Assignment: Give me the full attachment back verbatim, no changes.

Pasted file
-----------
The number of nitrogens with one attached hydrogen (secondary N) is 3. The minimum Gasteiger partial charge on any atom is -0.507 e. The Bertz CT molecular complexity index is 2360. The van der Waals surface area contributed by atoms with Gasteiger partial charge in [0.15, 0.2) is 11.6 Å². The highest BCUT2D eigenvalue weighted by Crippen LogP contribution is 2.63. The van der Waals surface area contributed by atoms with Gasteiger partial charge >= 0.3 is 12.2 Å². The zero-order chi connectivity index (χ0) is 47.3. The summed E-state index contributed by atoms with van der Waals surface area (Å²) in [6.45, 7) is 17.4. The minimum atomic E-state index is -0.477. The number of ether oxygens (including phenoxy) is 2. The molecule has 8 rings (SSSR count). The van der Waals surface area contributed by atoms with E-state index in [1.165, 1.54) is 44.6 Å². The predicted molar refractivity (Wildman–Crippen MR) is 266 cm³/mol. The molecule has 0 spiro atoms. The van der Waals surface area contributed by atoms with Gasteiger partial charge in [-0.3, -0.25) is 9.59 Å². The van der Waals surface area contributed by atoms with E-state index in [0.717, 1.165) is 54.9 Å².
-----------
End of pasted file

The number of nitrogens with one attached hydrogen (secondary N) is 3. The minimum Gasteiger partial charge on any atom is -0.507 e. The Bertz CT molecular complexity index is 2360. The van der Waals surface area contributed by atoms with Gasteiger partial charge in [0.15, 0.2) is 11.6 Å². The highest BCUT2D eigenvalue weighted by Crippen LogP contribution is 2.63. The van der Waals surface area contributed by atoms with Gasteiger partial charge >= 0.3 is 12.2 Å². The zero-order chi connectivity index (χ0) is 47.3. The summed E-state index contributed by atoms with van der Waals surface area (Å²) in [6.45, 7) is 17.4. The minimum atomic E-state index is -0.477. The number of ether oxygens (including phenoxy) is 2. The molecule has 8 rings (SSSR count). The van der Waals surface area contributed by atoms with E-state index in [1.165, 1.54) is 44.6 Å². The predicted molar refractivity (Wildman–Crippen MR) is 266 cm³/mol. The molecule has 0 spiro atoms. The van der Waals surface area contributed by atoms with Gasteiger partial charge in [-0.3, -0.25) is 9.59 Å². The van der Waals surface area contributed by atoms with E-state index in [0.717, 1.165) is 54.9 Å².